I walked many a mile as a full-time pedestrian in Philadelphia, so I've seen life in the slow lane from both sides. And when I was hoofing it to work, or any destination on the far side of an intersection, I generally operated under the imperative that insouciance and asphalt don't mixbut that apparently made me an anomaly: a 2005 study from Portland State University reported that the average walking speed for pedestrians under sixty years of agethe vast majority of people on whom I was waiting at the green lightwas 4.85 ft/sec, which means that they should traverse the 64-foot-wide Market Street in approximately 13.2 seconds. I twice timed myself crossing the same street and found that, using my considerate they're-waiting-on-me stride, I made it from curb to curb in 11 seconds. Now, an improvement of 2.2 seconds doesn't seem like a lot, but when extrapolated across every pedestrian who leaves the each side of the street at a different point in time at each intersection, and then repeated at each succeeding intersection encountered, the data clearly indicate that the average pedestrian doesn't give a rat's ass about clogging traffic.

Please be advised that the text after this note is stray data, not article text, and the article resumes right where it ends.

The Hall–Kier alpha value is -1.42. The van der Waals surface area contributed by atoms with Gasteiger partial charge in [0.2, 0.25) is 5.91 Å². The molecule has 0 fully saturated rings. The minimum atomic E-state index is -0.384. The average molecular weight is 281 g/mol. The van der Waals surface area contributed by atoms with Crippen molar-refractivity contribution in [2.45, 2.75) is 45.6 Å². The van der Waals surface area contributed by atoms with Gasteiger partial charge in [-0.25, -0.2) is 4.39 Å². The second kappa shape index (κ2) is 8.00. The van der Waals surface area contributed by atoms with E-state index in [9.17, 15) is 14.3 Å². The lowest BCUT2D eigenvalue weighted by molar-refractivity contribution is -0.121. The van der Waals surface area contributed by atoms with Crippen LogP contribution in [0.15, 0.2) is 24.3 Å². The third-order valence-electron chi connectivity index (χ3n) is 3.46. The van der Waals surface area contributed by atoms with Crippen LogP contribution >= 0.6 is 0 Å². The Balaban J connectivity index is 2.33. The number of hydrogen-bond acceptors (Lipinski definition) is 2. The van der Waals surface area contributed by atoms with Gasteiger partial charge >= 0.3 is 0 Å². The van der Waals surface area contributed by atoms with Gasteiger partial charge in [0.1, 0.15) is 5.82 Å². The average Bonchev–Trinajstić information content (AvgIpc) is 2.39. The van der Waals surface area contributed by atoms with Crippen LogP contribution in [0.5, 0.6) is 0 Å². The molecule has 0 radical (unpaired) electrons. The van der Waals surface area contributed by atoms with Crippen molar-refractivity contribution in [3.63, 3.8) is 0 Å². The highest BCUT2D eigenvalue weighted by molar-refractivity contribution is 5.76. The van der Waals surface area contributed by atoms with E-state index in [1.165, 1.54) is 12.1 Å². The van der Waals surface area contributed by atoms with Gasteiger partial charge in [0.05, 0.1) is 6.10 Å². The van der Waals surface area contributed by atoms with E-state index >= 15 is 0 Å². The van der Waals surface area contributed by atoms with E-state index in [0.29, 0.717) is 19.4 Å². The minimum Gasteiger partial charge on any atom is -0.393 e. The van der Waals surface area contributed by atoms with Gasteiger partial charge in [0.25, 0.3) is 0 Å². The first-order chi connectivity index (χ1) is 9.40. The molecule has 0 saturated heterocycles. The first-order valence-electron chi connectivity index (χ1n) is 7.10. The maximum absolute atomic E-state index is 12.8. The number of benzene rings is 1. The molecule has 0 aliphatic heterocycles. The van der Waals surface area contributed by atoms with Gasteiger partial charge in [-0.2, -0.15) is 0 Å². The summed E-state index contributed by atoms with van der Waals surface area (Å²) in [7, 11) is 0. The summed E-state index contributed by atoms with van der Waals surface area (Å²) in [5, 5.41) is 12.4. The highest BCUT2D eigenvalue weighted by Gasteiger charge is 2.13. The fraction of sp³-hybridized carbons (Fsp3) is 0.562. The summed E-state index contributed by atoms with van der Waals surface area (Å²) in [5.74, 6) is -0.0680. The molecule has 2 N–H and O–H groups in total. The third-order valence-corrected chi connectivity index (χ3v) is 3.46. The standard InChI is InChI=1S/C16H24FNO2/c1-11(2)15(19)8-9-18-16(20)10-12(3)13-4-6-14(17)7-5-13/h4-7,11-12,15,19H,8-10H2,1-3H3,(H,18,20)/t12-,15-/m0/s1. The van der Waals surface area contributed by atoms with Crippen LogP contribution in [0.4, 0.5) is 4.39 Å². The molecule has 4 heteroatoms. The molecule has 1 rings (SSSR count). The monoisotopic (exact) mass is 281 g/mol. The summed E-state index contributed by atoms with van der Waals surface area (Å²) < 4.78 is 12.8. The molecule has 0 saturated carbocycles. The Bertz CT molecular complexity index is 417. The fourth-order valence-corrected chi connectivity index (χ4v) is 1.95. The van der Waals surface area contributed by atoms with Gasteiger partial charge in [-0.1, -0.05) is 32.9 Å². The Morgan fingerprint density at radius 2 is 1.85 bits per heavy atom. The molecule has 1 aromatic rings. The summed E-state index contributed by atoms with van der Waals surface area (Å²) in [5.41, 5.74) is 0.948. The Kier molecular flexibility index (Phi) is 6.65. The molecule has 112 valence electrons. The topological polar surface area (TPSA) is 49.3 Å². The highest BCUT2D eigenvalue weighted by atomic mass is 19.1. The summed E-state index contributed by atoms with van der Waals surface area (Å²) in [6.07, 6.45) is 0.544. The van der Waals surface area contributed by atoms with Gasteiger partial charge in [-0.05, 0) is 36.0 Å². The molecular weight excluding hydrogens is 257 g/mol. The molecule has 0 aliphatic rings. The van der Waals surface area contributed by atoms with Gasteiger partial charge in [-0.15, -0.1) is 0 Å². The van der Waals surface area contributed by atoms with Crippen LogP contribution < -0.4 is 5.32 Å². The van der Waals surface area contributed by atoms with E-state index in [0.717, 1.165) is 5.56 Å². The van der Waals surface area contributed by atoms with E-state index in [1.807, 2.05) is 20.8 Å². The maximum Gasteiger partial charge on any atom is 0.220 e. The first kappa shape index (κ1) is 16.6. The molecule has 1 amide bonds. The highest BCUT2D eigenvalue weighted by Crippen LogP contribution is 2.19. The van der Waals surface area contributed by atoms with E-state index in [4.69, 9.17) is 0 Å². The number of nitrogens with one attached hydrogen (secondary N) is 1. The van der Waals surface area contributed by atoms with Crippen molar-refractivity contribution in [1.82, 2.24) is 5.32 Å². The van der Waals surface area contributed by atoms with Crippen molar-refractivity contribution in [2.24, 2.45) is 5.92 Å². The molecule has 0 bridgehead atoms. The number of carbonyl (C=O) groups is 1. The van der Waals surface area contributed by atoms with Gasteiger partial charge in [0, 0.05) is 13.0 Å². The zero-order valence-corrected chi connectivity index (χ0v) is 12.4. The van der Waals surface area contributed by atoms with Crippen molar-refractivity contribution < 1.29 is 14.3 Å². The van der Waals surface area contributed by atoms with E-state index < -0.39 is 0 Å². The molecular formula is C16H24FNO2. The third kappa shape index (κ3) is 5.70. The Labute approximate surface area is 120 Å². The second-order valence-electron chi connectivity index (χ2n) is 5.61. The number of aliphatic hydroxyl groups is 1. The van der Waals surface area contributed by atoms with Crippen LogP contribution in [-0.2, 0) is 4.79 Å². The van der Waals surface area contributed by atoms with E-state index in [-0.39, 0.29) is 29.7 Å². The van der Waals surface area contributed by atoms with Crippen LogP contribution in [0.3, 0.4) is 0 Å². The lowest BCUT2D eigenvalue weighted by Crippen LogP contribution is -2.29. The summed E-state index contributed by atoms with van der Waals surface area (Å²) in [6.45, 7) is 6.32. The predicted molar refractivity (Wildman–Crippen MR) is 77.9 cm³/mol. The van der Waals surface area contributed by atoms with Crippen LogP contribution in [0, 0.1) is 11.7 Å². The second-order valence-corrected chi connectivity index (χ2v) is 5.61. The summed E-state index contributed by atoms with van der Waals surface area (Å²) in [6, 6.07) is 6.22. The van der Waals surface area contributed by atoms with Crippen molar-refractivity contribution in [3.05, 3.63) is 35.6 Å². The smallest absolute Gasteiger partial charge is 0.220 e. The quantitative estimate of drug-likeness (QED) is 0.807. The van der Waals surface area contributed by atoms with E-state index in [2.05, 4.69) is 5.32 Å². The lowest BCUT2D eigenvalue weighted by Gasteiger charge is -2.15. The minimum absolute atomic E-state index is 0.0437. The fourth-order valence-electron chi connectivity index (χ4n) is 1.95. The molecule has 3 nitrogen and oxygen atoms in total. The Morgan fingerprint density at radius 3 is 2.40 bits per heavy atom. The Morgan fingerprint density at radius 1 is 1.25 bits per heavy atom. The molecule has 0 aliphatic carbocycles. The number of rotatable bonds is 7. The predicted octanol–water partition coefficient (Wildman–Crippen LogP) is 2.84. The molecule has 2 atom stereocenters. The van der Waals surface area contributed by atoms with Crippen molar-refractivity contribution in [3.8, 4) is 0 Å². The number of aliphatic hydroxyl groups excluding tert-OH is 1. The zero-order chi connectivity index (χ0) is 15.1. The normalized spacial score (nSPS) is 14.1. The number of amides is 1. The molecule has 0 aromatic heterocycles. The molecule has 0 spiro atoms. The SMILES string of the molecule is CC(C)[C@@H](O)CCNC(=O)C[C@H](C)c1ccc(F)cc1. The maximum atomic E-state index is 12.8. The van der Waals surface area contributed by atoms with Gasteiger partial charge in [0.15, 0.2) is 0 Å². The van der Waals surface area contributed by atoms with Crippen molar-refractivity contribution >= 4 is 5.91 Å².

Which is why I suggest that pedestrians should have 11 seconds to cross Market Street before they're fair game. (Narrower streets would require accordingly less time.) Many of we city dwellers have twenty- or thirty-mile drives to the office, and these lethargic slugs make an all-consuming ordeal out of merely getting to the expressways. Let's see if they can put a little courteous oomph in their step when a three-thousand-pound vehicle that's already waited the majority of a green-red cycle is bearing down on them like a Brunswick on a baby split in the tenth frame. That seems just and equitable to me.